Buz Sawyer, by Roy Crane (1945)
'Buz Sawyer' (1945).

Roy Crane is one of the classic artists of American newspaper comics, and the creator of the pioneering adventure feature 'Wash Tubbs and Captain Easy' and 'Buz Sawyer'. Royston Campbell Crane was born in 1901 in Adilene and raised in Sweetwater, Texas, as the son of a lawyer and a former schoolteacher. The young Crane showed an early interest in drawing and cartoons, and while in high school, he took a correspondence course in cartooning from the Landon School. Later on, he studied at the Chicago Academy of Fine Arts, where he met fellow cartoonists Carl Ed and Leslie Turner, and at the University of Texas.

Buz Sawyer, by Roy Crane
'Buz Sawyer'.

However, Crane didn't graduate and he spent the early 1920s travelling across the American South West, living the hobo life, and eventually went to sea on a tramp steamer to Europe. In 1922 he settled in New York, got a job with the New York World, owned by Joseph Pulitzer, and became the assistant of H.T. Webster. He also sold gag cartoons to Judge magazine and by 1924 he drew his first, though unsuccessful, syndicated cartoon panel, 'Music to the Ear', for United Features.

Captain Easy, by Roy Crane (1933)
'Captain Easy' (1 October 1933).

The comic strip that made him famous, 'Wash Tubbs', first appeared on 21 April 1924. The early 'Wash Tubbs' strips were daily gags, syndicated by NEA Syndicate in Cleveland. But Crane's love of adventure, traveling and the railways eventually turned this strip into one of the first adventure comic strips. An adventurer himself, Crane spent several weeks in a circus during 1927 and traveled to Mexico and Cuba, Crane used his own experiences for his comic strip hero.

It was in 1929 when Crane introduced the heroic character 'Captain Easy' in his comic. Between 1931 and 1933 he made an ill-fated attempt at a 'Wash Tubbs' Sunday page. Crane's comic was already widely imitated by 1933, when he came up with his pinnacle of virtuosity and verve, the Sunday page of 'Captain Easy - Soldier of Fortune'. Crane was not only an innovator in his storylines and artwork, but also in his inventive use of onomatopoeic sound effects.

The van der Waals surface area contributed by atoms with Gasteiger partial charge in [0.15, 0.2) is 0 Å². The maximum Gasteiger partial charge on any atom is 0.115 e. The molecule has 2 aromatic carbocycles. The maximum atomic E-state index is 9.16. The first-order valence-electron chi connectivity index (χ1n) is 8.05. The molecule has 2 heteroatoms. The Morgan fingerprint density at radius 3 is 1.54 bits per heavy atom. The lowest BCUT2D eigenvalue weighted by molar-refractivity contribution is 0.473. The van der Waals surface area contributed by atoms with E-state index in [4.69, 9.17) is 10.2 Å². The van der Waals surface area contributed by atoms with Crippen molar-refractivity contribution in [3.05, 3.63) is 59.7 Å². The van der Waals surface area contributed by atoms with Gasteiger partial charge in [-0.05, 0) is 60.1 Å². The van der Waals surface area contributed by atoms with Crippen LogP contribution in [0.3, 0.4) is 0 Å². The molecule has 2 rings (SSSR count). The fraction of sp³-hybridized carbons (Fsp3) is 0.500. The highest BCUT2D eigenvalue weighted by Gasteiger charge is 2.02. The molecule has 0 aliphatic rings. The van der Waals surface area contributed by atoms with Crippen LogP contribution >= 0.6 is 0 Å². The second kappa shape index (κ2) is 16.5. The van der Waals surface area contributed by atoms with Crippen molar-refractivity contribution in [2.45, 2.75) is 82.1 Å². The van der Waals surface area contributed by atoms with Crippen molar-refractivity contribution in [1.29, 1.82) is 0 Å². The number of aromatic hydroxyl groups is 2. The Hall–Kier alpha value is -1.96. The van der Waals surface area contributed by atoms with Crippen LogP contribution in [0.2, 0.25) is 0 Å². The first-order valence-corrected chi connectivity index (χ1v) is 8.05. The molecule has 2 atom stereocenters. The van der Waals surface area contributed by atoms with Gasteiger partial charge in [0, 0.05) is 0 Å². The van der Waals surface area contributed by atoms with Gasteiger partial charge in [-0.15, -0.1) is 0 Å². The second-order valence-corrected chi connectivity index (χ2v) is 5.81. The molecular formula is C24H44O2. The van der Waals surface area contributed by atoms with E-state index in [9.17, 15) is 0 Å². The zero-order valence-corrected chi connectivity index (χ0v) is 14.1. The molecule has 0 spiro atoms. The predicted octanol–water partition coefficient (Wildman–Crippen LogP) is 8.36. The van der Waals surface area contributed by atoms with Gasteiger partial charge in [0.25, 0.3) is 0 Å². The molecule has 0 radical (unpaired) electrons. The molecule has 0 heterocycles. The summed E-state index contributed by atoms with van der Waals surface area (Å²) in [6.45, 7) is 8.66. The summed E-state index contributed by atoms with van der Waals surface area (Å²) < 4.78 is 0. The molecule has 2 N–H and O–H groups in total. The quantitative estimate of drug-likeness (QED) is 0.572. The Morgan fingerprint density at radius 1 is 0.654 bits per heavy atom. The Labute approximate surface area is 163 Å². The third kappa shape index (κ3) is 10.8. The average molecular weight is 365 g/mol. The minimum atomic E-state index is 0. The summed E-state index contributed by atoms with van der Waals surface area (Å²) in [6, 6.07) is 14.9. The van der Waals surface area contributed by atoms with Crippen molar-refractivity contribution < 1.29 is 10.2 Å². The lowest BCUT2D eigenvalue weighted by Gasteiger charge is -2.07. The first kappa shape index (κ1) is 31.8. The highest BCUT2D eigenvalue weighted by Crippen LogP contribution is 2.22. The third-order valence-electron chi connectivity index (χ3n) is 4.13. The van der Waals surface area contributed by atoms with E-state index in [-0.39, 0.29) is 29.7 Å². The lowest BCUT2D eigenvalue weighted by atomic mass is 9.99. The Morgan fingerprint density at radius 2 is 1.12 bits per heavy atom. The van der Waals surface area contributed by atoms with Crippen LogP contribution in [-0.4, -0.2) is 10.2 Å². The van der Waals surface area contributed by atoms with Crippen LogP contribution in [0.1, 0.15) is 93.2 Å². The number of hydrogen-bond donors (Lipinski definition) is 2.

Buz Sawyer, by Roy Crane (1948)
'Buz Sawyer' (1948).

In 1943, tired of the restrictions of his syndicate, Crane left 'Wash Tubbs' to his assistant Leslie Turner and launched a new strip with King Features Syndicate, which let him own all the rights. This was 'Buz Sawyer', a wartime comic about a Navy aviator, that started on 1 November 1943. Like in his previous comic, Crane showed a talent for innovation, this time experimenting with illustrative shading techniques. After World War II, Sawyer became a civilian, until he rejoined the Navy in the 1950s and flew over Vietnam during the 1960s.

It ran for over forty years and won many honors and awards. Crane also added a Sunday page, which focused on the more rural adventures of Sawyer's pal Roscoe Sweeney. Over the years, Crane has worked with several assistants. Ed Granberry took up the scriptwriting of the strip in the 1940s, Henry Schlensker assisted on the dailies from 1946, while Clark Haas did drawing chores on the Sunday page from the late 1940s.

Captain Easy, by Roy Crane (1941)
'Captain Easy' (1941).

Due to an ulcer condition, Crane was forced to retire from the strip in the 1960s, but it was continued by his assistants Granberry and Schlensker, with whom he kept in close contact. The Sunday page came to an end in 1974, by then drawn by Al Wenzel. Roy Crane died in 1977. His famous comic strip was continued by his assistants until 1983, and then taken over by John Celardo until 1989.

On 6 October 1965, Crane was also one of six cartoonists (the others being Milton Caniff, Bill Mauldin, Don Sherwood, Mort Walker and George Wunder) to be invited by U.S President Lyndon B. Johnson to the White House as "creators of military comics."

Roy Crane was an influence on Jerry Dumas and Martin Landau.

Roy Crane photo
Roy Crane. 

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